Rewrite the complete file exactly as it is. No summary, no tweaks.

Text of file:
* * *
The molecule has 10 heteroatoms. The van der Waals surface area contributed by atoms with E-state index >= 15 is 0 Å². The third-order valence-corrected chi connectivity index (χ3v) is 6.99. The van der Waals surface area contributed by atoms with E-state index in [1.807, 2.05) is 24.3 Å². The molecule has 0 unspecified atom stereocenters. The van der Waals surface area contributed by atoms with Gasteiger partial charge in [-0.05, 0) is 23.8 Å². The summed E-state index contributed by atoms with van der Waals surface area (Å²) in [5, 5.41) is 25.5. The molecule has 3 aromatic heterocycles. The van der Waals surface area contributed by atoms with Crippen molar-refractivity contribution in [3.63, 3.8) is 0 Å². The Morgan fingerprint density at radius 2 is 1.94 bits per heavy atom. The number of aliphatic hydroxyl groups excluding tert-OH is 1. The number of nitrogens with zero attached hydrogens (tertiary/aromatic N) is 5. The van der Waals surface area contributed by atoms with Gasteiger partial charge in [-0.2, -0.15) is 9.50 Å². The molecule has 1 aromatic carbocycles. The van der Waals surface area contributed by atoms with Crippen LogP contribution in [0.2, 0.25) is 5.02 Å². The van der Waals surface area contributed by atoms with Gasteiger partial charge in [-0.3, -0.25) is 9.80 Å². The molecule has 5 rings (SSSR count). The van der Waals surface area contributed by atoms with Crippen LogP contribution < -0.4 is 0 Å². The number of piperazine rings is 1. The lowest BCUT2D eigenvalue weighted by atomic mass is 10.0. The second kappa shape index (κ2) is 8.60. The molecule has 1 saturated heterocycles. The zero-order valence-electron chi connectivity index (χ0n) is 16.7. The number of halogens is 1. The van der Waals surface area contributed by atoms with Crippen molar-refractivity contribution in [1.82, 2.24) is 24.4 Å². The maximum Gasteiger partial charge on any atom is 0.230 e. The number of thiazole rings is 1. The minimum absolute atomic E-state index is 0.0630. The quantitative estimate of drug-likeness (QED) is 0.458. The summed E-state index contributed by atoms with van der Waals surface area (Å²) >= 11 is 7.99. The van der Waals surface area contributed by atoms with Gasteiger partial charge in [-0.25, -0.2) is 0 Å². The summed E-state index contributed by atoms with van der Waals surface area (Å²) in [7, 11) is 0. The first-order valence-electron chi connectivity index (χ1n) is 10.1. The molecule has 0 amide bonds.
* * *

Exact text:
The molecule has 10 heteroatoms. The van der Waals surface area contributed by atoms with E-state index >= 15 is 0 Å². The third-order valence-corrected chi connectivity index (χ3v) is 6.99. The van der Waals surface area contributed by atoms with E-state index in [1.807, 2.05) is 24.3 Å². The molecule has 0 unspecified atom stereocenters. The van der Waals surface area contributed by atoms with Gasteiger partial charge in [-0.05, 0) is 23.8 Å². The summed E-state index contributed by atoms with van der Waals surface area (Å²) in [5, 5.41) is 25.5. The molecule has 3 aromatic heterocycles. The van der Waals surface area contributed by atoms with Crippen molar-refractivity contribution in [3.63, 3.8) is 0 Å². The Morgan fingerprint density at radius 2 is 1.94 bits per heavy atom. The number of aliphatic hydroxyl groups excluding tert-OH is 1. The number of nitrogens with zero attached hydrogens (tertiary/aromatic N) is 5. The van der Waals surface area contributed by atoms with Gasteiger partial charge in [-0.2, -0.15) is 9.50 Å². The molecule has 1 aromatic carbocycles. The van der Waals surface area contributed by atoms with Crippen LogP contribution in [0.2, 0.25) is 5.02 Å². The van der Waals surface area contributed by atoms with Gasteiger partial charge in [-0.3, -0.25) is 9.80 Å². The molecule has 5 rings (SSSR count). The van der Waals surface area contributed by atoms with Crippen LogP contribution < -0.4 is 0 Å². The number of piperazine rings is 1. The lowest BCUT2D eigenvalue weighted by atomic mass is 10.0. The second kappa shape index (κ2) is 8.60. The molecule has 1 saturated heterocycles. The zero-order valence-electron chi connectivity index (χ0n) is 16.7. The number of halogens is 1. The van der Waals surface area contributed by atoms with Crippen molar-refractivity contribution in [1.82, 2.24) is 24.4 Å². The maximum Gasteiger partial charge on any atom is 0.230 e. The number of thiazole rings is 1. The minimum absolute atomic E-state index is 0.0630. The quantitative estimate of drug-likeness (QED) is 0.458. The summed E-state index contributed by atoms with van der Waals surface area (Å²) >= 11 is 7.99. The van der Waals surface area contributed by atoms with Gasteiger partial charge in [-0.25, -0.2) is 0 Å². The summed E-state index contributed by atoms with van der Waals surface area (Å²) in [7, 11) is 0. The first-order valence-electron chi connectivity index (χ1n) is 10.1. The molecule has 0 amide bonds.